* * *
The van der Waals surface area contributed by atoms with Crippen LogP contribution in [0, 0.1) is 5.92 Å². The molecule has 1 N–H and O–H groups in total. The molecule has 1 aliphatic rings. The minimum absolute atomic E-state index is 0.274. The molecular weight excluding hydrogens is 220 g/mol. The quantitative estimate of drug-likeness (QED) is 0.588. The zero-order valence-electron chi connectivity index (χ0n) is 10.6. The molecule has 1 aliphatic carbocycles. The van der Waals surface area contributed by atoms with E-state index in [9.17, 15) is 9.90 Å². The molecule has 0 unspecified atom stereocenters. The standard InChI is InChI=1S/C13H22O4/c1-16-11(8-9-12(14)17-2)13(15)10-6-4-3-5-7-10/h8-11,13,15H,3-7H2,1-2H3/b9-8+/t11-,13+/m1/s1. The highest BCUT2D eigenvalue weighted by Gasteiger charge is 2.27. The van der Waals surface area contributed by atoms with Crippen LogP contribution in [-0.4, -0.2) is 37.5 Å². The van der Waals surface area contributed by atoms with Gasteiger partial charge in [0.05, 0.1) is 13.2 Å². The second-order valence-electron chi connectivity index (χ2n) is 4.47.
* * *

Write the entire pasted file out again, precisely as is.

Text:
The van der Waals surface area contributed by atoms with Crippen LogP contribution in [0, 0.1) is 5.92 Å². The molecule has 1 N–H and O–H groups in total. The molecule has 1 aliphatic rings. The minimum absolute atomic E-state index is 0.274. The molecular weight excluding hydrogens is 220 g/mol. The quantitative estimate of drug-likeness (QED) is 0.588. The zero-order valence-electron chi connectivity index (χ0n) is 10.6. The molecule has 1 aliphatic carbocycles. The van der Waals surface area contributed by atoms with E-state index in [9.17, 15) is 9.90 Å². The molecule has 0 unspecified atom stereocenters. The standard InChI is InChI=1S/C13H22O4/c1-16-11(8-9-12(14)17-2)13(15)10-6-4-3-5-7-10/h8-11,13,15H,3-7H2,1-2H3/b9-8+/t11-,13+/m1/s1. The highest BCUT2D eigenvalue weighted by Gasteiger charge is 2.27. The van der Waals surface area contributed by atoms with Crippen LogP contribution in [-0.4, -0.2) is 37.5 Å². The van der Waals surface area contributed by atoms with Gasteiger partial charge in [0.05, 0.1) is 13.2 Å². The second-order valence-electron chi connectivity index (χ2n) is 4.47.